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Getting Better Bot

Ask our AI chatbot any questions you have about media literacy. Questions like:

What’s the trend in violent crimes?
How can I find the empirical truth with this avalanche of information coming at me?
What’s being done to solve the social media mental healthcare problem?

Why do we need media literacy?

Our world today is safer, healthier and more positive and productive than ever before. Never in history has the per-capita involvement in crime and war been lower. Never have human beings been healthier and better educated.

Unfortunately, the gap between reality and people’s perceptions is great. Grim views of the world around them deprive people of optimism, generate fear and create a sense of hopelessness. They stifle creativity and innovation, causing society to live and suffer under a pall of negativity. The most damaging effect has been the decline of trust. People who do not trust one another do not help one another. The lack of trust has resulted in stark societal divisions.

The current situation…

If you believe everything you read and hear about crime, violent conflict and poverty, you might think that the world has become a very troubled and dangerous place.

The facts tell a different story.

For-Profit Editorial Coverage
Frequent Exposure to Negative News
Lack of Media Literacy Education

Trust Me Documentary explores how media technology is influencing society and what we can do about it.

Winner of the 2021 UNESCO Award for Media Literacy in North America

What is causing this and why?

Editorial coverage motivated primarily or solely by profit

Many U.S. media outlets meet high journalistic standards. Too many, however, are driven by the need or desire to capitalize on sensational news. Countless outlets give undue weight to stories about crime, conflict and poverty and under-report news of positive human behavior and progress.

Frequency of exposure to negative news

“Always on” mobile devices deliver content nonstop from proliferating news sources, crime-related TV shows, blogs, texts, emails and social media (Facebook, Twitter, Snapchat, etc.). As a result, more of us are increasingly exposed to negative and/or false information. Add to that the “click bait” options from “fake news” websites, and it’s easy to see that people are dealing with an unprecedented onslaught of negative, untruthful news. To put it simply: They’re getting hit from all sides, and they need the skills to sift through the rubbish to find reliable information.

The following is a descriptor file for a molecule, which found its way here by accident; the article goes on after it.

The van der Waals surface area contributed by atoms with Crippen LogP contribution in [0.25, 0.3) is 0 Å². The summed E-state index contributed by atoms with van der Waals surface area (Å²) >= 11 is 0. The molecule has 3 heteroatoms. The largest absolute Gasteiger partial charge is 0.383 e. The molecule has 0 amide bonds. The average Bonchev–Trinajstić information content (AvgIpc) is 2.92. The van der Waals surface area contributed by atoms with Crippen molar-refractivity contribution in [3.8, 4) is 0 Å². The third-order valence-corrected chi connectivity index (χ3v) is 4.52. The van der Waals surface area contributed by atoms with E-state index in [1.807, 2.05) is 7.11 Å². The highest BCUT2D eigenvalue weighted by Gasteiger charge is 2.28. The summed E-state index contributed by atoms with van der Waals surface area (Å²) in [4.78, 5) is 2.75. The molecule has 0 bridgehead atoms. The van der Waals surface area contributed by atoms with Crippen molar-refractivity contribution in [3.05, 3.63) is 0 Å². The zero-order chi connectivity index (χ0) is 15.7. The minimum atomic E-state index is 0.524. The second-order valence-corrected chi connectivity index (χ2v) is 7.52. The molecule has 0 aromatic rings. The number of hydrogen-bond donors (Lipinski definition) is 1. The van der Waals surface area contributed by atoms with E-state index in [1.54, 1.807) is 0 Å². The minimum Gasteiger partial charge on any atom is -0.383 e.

Lack of media literacy education

Consumers, because of a widespread inability to objectively absorb and weigh news, fail to gather and disseminate truthful information about vital issues. “Alternative facts” and “fake news” are nothing new. Our nation’s freedom of the press has long given publishers, broadcasters and, more recently, writers on social media platforms and fake news sites free rein to make up scandals and conspiracies and to sensationalize their reports.

These factors are undermining trust.

Trust enhances empathy. Empathy encourages people to help one another.

Caring people must learn to cope with the onslaught of information so that they can best use their knowledge for the common good.

What are we doing about it?

Getting Better Foundation seeks to build trust through media literacy. People who trust one another are more likely to help one another. The more people help one another, the better our world will be.

We’re helping to create a culture of trust built on scientific research and unimpeachable facts, shared in the media and on the ground through a network of advocates who are passionate purveyors of truth.

We will fight falsehoods with facts. We will beat negativity with positivity and replace suspicion with trust. We will work to spread truth, optimism and a sense of well-being.


Petition to Get Media Literacy into Schools

To be delivered to the United States Department of Education, Governors of the 50 United States, the U.S. Congress and Senate:

“We, the People, call upon Government, Journalists and Educators to help us rid the airwaves, internet and news outlets of mis– and dis-information from irresponsible media sources. The first step is to prepare the citizenry to evaluate the validity of messages and sources by supporting media literacy and testing for K-12 education, university and journalistic curriculums.

The high state of fear generated by media coverage which is unbalanced (biased toward the bad news) and sometimes erroneous, drives up unnecessary fear in our country, which, in turn drives down trust. When we trust one another, we’re more apt to help each another. Fear can also lead to feelings of helplessness which damages mental health. By closing the perception gap between the actual and the perceived state of the world, we believe depression, anxiety, illegal drug use and suicidal ideology will decline. We believe progress in solving the big problems of the day will move forward at a higher rate.”

Rationale for the Petition

The facts prove this is be the best time ever to be alive, but most don’t realize it. A petition asking for the U.S. States to adopt media literacy curriculum in K-12 schools would show our resolve and remind our representatives of the critical importance of this issue.

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